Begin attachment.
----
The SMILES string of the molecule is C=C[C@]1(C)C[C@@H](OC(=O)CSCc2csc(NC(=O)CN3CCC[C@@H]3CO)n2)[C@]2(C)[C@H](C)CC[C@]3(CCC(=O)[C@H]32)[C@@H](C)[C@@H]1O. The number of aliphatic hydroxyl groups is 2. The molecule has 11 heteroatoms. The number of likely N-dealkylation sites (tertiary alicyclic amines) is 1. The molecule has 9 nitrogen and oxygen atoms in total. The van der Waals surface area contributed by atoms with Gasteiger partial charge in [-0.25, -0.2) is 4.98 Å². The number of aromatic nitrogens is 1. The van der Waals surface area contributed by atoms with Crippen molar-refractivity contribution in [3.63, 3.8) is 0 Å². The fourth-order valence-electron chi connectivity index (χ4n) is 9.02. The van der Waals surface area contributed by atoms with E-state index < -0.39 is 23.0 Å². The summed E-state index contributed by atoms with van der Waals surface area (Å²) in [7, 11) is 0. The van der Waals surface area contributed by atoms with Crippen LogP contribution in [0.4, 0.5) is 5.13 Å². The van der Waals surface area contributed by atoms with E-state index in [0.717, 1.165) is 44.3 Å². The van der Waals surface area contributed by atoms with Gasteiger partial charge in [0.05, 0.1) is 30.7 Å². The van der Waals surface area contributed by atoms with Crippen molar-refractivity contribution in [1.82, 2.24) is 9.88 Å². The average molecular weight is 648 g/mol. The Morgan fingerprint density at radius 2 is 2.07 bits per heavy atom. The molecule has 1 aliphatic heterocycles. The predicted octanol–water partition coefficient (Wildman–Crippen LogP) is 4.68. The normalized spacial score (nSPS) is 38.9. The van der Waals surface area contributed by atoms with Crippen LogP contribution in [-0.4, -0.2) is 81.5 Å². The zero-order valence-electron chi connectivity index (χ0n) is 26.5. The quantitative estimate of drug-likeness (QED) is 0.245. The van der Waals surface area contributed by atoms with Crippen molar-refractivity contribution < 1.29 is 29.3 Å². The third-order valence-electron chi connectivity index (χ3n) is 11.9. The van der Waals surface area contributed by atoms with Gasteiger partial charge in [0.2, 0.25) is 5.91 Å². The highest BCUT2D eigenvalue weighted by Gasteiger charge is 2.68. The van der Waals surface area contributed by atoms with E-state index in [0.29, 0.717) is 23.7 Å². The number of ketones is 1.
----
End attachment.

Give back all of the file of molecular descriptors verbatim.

The SMILES string of the molecule is C=C[C@]1(C)C[C@@H](OC(=O)CSCc2csc(NC(=O)CN3CCC[C@@H]3CO)n2)[C@]2(C)[C@H](C)CC[C@]3(CCC(=O)[C@H]32)[C@@H](C)[C@@H]1O. The number of aliphatic hydroxyl groups is 2. The molecule has 11 heteroatoms. The number of likely N-dealkylation sites (tertiary alicyclic amines) is 1. The molecule has 9 nitrogen and oxygen atoms in total. The van der Waals surface area contributed by atoms with Gasteiger partial charge in [-0.25, -0.2) is 4.98 Å². The number of aromatic nitrogens is 1. The van der Waals surface area contributed by atoms with Crippen molar-refractivity contribution in [3.63, 3.8) is 0 Å². The fourth-order valence-electron chi connectivity index (χ4n) is 9.02. The van der Waals surface area contributed by atoms with E-state index < -0.39 is 23.0 Å². The summed E-state index contributed by atoms with van der Waals surface area (Å²) in [7, 11) is 0. The van der Waals surface area contributed by atoms with Crippen LogP contribution in [0.4, 0.5) is 5.13 Å². The van der Waals surface area contributed by atoms with E-state index in [0.717, 1.165) is 44.3 Å². The van der Waals surface area contributed by atoms with Gasteiger partial charge in [0.05, 0.1) is 30.7 Å². The van der Waals surface area contributed by atoms with Crippen molar-refractivity contribution in [1.82, 2.24) is 9.88 Å². The average molecular weight is 648 g/mol. The Morgan fingerprint density at radius 2 is 2.07 bits per heavy atom. The molecule has 1 aliphatic heterocycles. The predicted octanol–water partition coefficient (Wildman–Crippen LogP) is 4.68. The normalized spacial score (nSPS) is 38.9. The van der Waals surface area contributed by atoms with Crippen LogP contribution in [-0.4, -0.2) is 81.5 Å². The zero-order valence-electron chi connectivity index (χ0n) is 26.5. The quantitative estimate of drug-likeness (QED) is 0.245. The van der Waals surface area contributed by atoms with Crippen molar-refractivity contribution < 1.29 is 29.3 Å². The third-order valence-electron chi connectivity index (χ3n) is 11.9. The van der Waals surface area contributed by atoms with Gasteiger partial charge in [0.2, 0.25) is 5.91 Å². The highest BCUT2D eigenvalue weighted by Gasteiger charge is 2.68. The van der Waals surface area contributed by atoms with E-state index in [0.29, 0.717) is 23.7 Å². The number of ketones is 1.